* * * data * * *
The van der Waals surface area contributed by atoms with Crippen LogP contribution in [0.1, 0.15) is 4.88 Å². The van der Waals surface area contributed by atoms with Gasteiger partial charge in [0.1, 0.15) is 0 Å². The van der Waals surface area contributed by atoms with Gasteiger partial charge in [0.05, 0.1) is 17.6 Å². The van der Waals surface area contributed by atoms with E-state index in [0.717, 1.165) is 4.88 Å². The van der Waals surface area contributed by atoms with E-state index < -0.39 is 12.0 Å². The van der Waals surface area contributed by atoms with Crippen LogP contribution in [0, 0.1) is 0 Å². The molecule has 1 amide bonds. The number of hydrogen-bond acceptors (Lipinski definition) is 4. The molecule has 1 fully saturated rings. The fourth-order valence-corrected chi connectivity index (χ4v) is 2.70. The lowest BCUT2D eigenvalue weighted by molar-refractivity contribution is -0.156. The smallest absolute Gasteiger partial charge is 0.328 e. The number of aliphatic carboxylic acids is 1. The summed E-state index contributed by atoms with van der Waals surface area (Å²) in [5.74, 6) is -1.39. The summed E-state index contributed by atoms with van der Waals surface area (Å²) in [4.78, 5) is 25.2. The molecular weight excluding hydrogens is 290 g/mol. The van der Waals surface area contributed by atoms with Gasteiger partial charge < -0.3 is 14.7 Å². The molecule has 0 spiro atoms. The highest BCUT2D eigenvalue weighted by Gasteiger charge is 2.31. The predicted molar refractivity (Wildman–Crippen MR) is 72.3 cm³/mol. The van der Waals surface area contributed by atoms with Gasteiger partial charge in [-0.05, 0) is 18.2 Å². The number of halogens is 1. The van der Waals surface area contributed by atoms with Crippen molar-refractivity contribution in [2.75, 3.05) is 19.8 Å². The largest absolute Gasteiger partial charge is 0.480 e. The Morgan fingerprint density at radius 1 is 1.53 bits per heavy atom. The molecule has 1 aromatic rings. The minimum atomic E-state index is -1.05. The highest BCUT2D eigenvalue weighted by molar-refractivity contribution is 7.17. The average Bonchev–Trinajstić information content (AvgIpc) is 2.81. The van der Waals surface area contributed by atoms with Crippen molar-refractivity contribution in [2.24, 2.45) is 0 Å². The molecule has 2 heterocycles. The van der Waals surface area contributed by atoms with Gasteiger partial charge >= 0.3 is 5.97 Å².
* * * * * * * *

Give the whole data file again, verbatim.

The van der Waals surface area contributed by atoms with Crippen LogP contribution in [0.1, 0.15) is 4.88 Å². The van der Waals surface area contributed by atoms with Gasteiger partial charge in [0.1, 0.15) is 0 Å². The van der Waals surface area contributed by atoms with Gasteiger partial charge in [0.05, 0.1) is 17.6 Å². The van der Waals surface area contributed by atoms with E-state index in [0.717, 1.165) is 4.88 Å². The van der Waals surface area contributed by atoms with E-state index < -0.39 is 12.0 Å². The van der Waals surface area contributed by atoms with Crippen LogP contribution in [0, 0.1) is 0 Å². The molecule has 1 amide bonds. The number of hydrogen-bond acceptors (Lipinski definition) is 4. The molecule has 1 fully saturated rings. The fourth-order valence-corrected chi connectivity index (χ4v) is 2.70. The lowest BCUT2D eigenvalue weighted by molar-refractivity contribution is -0.156. The smallest absolute Gasteiger partial charge is 0.328 e. The number of aliphatic carboxylic acids is 1. The summed E-state index contributed by atoms with van der Waals surface area (Å²) in [5.74, 6) is -1.39. The summed E-state index contributed by atoms with van der Waals surface area (Å²) in [4.78, 5) is 25.2. The molecular weight excluding hydrogens is 290 g/mol. The van der Waals surface area contributed by atoms with Gasteiger partial charge < -0.3 is 14.7 Å². The molecule has 0 spiro atoms. The highest BCUT2D eigenvalue weighted by Gasteiger charge is 2.31. The predicted molar refractivity (Wildman–Crippen MR) is 72.3 cm³/mol. The van der Waals surface area contributed by atoms with Gasteiger partial charge in [-0.05, 0) is 18.2 Å². The number of halogens is 1. The van der Waals surface area contributed by atoms with Crippen molar-refractivity contribution in [2.75, 3.05) is 19.8 Å². The largest absolute Gasteiger partial charge is 0.480 e. The Morgan fingerprint density at radius 1 is 1.53 bits per heavy atom. The molecule has 1 aromatic rings. The minimum atomic E-state index is -1.05. The highest BCUT2D eigenvalue weighted by molar-refractivity contribution is 7.17. The average Bonchev–Trinajstić information content (AvgIpc) is 2.81. The van der Waals surface area contributed by atoms with Crippen molar-refractivity contribution in [2.24, 2.45) is 0 Å². The molecule has 2 heterocycles. The van der Waals surface area contributed by atoms with Gasteiger partial charge >= 0.3 is 5.97 Å².